Police will get AI-powered license plate readers, but ethical concerns remain

A self-initiated ethics report is cautioning the company Axon against the potential misuse of tech that automatically reads license plates.

Rae Hodge Former senior editor
Rae Hodge was a senior editor at CNET. She led CNET's coverage of privacy and cybersecurity tools from July 2019 to January 2023. As a data-driven investigative journalist on the software and services team, she reviewed VPNs, password managers, antivirus software, anti-surveillance methods and ethics in tech. Prior to joining CNET in 2019, Rae spent nearly a decade covering politics and protests for the AP, NPR, the BBC and other local and international outlets.
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Police dashboard cameras are about to get supercharged under Axon. The company formerly known as Taser is planning to roll out AI-powered, dashcam-incorporated automatic license plate readers (ALPRs), which will let police surveil large swathes of license plates automatically, according to a Wednesday press release. The cars are set to be deployed in 12 months, and the company plans to define best practices and consider any ethical issues in the meantime, the release said.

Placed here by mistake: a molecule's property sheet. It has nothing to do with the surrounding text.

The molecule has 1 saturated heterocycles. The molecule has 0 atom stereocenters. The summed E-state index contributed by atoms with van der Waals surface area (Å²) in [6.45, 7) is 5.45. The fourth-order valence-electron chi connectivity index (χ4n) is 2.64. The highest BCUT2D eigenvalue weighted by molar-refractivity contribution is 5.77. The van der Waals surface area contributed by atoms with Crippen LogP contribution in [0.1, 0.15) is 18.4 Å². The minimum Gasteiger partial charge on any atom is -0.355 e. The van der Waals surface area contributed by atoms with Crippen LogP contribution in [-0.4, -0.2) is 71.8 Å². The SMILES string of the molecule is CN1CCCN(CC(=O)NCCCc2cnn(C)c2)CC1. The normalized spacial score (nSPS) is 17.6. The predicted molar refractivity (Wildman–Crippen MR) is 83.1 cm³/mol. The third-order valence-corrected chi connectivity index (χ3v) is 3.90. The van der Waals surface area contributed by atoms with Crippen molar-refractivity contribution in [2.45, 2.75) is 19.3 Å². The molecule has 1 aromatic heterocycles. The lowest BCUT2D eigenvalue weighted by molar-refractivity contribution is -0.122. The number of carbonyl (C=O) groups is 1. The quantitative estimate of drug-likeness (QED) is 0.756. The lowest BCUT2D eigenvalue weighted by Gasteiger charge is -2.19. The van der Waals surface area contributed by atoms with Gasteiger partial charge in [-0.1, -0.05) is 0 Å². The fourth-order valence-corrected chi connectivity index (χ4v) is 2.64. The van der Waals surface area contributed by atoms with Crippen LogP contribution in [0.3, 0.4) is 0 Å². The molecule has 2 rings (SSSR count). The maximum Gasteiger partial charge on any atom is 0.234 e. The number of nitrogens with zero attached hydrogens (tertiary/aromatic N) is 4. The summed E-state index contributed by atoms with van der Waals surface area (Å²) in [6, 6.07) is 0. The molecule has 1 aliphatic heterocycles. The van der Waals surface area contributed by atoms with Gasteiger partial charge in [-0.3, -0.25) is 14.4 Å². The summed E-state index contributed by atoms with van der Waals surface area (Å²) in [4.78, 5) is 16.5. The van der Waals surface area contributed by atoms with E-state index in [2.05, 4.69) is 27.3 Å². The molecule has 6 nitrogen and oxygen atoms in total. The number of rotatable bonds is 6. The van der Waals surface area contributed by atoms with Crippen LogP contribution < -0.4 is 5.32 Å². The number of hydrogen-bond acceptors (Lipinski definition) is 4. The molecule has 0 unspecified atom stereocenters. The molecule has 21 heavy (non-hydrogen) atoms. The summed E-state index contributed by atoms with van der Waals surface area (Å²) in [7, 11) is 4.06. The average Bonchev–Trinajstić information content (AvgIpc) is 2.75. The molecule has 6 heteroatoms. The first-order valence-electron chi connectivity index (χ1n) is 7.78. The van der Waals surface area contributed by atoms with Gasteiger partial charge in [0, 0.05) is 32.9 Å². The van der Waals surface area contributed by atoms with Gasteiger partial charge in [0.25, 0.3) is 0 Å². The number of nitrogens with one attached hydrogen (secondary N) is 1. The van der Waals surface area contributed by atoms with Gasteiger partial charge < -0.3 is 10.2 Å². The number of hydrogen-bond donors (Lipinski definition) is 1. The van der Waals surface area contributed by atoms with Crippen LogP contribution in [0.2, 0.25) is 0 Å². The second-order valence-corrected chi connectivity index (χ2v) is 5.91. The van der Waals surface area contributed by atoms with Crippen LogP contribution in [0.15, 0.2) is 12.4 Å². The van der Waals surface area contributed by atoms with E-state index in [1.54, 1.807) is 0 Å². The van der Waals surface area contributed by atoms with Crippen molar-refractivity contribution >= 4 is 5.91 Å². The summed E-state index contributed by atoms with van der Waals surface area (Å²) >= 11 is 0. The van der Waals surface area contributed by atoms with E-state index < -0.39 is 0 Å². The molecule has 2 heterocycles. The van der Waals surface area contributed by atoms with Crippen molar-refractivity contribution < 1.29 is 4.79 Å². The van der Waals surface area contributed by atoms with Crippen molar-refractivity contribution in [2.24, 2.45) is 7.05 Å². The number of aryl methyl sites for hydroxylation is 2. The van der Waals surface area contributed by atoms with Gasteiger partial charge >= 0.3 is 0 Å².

Axon's ALPR-equipped cars will be able to scan three lanes of traffic simultaneously, potentially both front and back license plates, reading and storing all the license plates they come across, according to an accompanying report from Axons' Ethics Board. The ALPR technology will also likely be able to recognize other vehicle characteristics.

"ALPR is an important tool for keeping communities safe as it can help apprehend criminals, find missing children, and recover stolen vehicles," Axon CEO and founder Rick Smith said in a press release. "We do, however, recognize that there are legitimate concerns about privacy protections, constitutionality of search and data security issues that need to be addressed. We embrace that we have an ethical obligation to develop this technology thoughtfully and bring new privacy safeguards to the industry. While building ALPR, we'll be addressing items such as data retention and data ownership, creating an ethical framework to help prevent misuse of the technology."

Noting a study from the Electronic Frontier Foundation that found areas in Oakland, California, with a greater number of black and Latino residents were more likely to be scanned, the ethics report cautioned the company against racial bias. 

"The impact of increased enforcement will not be felt equally across all communities. Typically, communities of color and lower income communities bear the brunt of increased enforcement," the report said.

Other concerns expressed in the report include ALRP's impact on privacy, with a growing database of data collected from mass-surveillance; the use of ALRP in connection with overbroad gang databases or immigration enforcement agencies; and the expanded capabilities of the technology to capture photos of passengers.

The report also notes there have been reported instances of officers holding innocent people at gunpoint because of erroneous ALPR alerts.

Axon's' previous forays into police surveillance technology include a drone program and body cameras (some of which were pulled from use by the NYPD after one exploded). The company didn't specify where the cars might be first rolled out. 

Watch this: Backlash grows for police use of facial recognition (The 3:59, Ep. 562)